I was struck by a statistic I read in a research report the other day.There's a commodity that we use every day without thinking about it. We rarely consider it as an investment either.
And yet, a basket of stocks related to this commodity has outperformed gold, oil and gas, and global stocks over the past ten years.
What is this miraculous substance?
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Have we hit peak water'?
But in fact, it makes a lot of sense. There is always good profit potential in any area where there is an imbalance between supply and demand. You can make usually make good money from the companies working to correct that imbalance.
And with water, these two forces are more acute than in perhaps any other substance.
Demand is high and rising. Water is necessary for life. There's no substitute. As the global population grows, and we all (hopefully) become wealthier, there will be more and more demand for it.
Meanwhile, supply is limited. Fresh water water we can use accounts for just 2.5% of all water in the world. And a big chunk of that is locked up in ice. So there's actually not that much water to go around. The other problem is that the water often isn't where it needs to be ie where the people are. It's surprisingly hard stuff to transport.
Bank of America Merrill Lynch reckons we may even have reached peak water'. Now, peak' has become something of an investment world clich. But you take their point. There's a lot of stress on the water supply.
The UN reckons that around a fifth of the world's population lives in areas where there is a physical shortage of water. Another quarter faces "economic water shortage". This is where water is physically present, but the infrastructure isn't there to get it from the source to the people who need it.
And this situation is only going to get worse. Between water pollution and depletion of underground aquifers, and the risks of extreme weather events becoming more frequent, the danger is that even as demand grows, supply is going to become more scarce.
In short, water poses a problem. And you can make money from the companies involved in solving this problem.
Water has been a cracking investment sector
You might find something distasteful about the idea of investing' and water' being in the same sentence. It sounds like something out of Total Recall, where the corporation running a Martian colony can cut the oxygen off if people haven't paid their bills.
But if this is bugging you, then here's a question: if we valued water more transparently if we put an explicit price on it how much of a difference would that make to the comparative costs for alternative energy? If every gallon of water pumped into the Canadian tar sands, or shoved down a fracking well, was properly accounted for, then how much more attractive would wind power or solar power look?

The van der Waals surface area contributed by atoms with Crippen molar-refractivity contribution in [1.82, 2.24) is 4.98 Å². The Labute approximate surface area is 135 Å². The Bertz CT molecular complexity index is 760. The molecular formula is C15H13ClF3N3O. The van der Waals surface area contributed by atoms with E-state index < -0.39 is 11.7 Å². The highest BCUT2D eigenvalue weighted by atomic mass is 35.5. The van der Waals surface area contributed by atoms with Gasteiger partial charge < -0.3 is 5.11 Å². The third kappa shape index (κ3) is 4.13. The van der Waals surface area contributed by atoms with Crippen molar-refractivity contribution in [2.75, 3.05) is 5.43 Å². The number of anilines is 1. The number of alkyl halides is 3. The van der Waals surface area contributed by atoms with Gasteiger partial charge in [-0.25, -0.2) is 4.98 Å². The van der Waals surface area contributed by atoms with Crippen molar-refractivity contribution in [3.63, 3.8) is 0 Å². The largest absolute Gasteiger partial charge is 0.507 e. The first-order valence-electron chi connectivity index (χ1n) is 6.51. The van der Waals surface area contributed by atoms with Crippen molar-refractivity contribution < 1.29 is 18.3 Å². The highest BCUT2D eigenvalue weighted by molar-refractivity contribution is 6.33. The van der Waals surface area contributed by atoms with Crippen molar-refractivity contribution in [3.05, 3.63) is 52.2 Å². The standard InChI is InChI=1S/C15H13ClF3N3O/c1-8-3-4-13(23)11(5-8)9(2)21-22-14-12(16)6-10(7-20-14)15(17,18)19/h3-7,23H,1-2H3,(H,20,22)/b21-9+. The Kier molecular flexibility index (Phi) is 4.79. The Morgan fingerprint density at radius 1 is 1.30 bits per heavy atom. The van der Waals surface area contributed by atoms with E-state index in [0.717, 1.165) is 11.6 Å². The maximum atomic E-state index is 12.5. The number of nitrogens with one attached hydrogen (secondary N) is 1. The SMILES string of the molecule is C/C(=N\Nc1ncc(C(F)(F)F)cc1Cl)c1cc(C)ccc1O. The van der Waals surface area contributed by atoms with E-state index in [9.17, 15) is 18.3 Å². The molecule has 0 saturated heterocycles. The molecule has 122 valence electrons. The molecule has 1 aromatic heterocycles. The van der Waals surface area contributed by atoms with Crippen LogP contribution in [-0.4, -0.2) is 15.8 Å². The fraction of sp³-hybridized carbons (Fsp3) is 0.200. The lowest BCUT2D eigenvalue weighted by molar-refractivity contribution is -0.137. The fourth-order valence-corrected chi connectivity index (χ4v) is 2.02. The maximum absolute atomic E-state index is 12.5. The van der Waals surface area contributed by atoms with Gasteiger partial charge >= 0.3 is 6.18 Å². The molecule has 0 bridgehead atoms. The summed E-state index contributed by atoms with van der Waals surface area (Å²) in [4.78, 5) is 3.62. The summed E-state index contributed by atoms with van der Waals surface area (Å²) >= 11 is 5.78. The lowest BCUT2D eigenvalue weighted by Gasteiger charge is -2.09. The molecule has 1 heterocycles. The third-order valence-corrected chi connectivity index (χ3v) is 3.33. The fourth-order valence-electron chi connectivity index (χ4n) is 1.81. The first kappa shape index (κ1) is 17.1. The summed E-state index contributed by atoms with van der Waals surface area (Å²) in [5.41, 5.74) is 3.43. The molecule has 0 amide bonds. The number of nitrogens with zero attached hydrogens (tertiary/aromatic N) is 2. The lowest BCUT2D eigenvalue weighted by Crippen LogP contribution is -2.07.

And how much more attractive would investment in water-efficient agriculture become (farming is the biggest user of water in the world, accounting for around 70% of total use)? In short, if we fully understood how valuable water is, we might make some of the necessary changes more rapidly than we're otherwise going to.
Governments are making some small progress towards pricing water more accurately, and charging massive users more to reflect water's scarcity. As water is increasingly recognised as a major issue, demand for the companies that can help us make better use of it will benefit.
BoA Merrill Lynch highlights several key areas set to profit. There are the companies that treat waste water, and help us to use water more efficiently. There are those that build the necessary infrastructure sewers and pipelines and the like. And then there are water-friendly energy suppliers (this is basically a story of renewable energies versus coal, oil and nuclear).
There are some great opportunities out there, from companies that provide smart metering, to those that improve the efficiency of irrigation systems on industrial-scale farms. This is a big picture' theme that every investor should have some exposure to.
I'll be writing more about this topic along with many more tips in the next issue of MoneyWeek magazine, out on Friday. If you're not already a subscriber you can get your first three issues free, plus access to our entire online archive, by signing up here.
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John is the executive editor of MoneyWeek and writes our daily investment email, Money Morning. John graduated from Strathclyde University with a degree in psychology in 1996 and has always been fascinated by the gap between the way the market works in theory and the way it works in practice, and by how our deep-rooted instincts work against our best interests as investors.
He started out in journalism by writing articles about the specific business challenges facing family firms. In 2003, he took a job on the finance desk of Teletext, where he spent two years covering the markets and breaking financial news. John joined MoneyWeek in 2005.
His work has been published in Families in Business, Shares magazine, Spear's Magazine, The Sunday Times, and The Spectator among others. He has also appeared as an expert commentator on BBC Radio 4's Today programme, BBC Radio Scotland, Newsnight, Daily Politics and Bloomberg. His first book, on contrarian investing, The Sceptical Investor, was released in March 2019. You can follow John on Twitter at @john_stepek.
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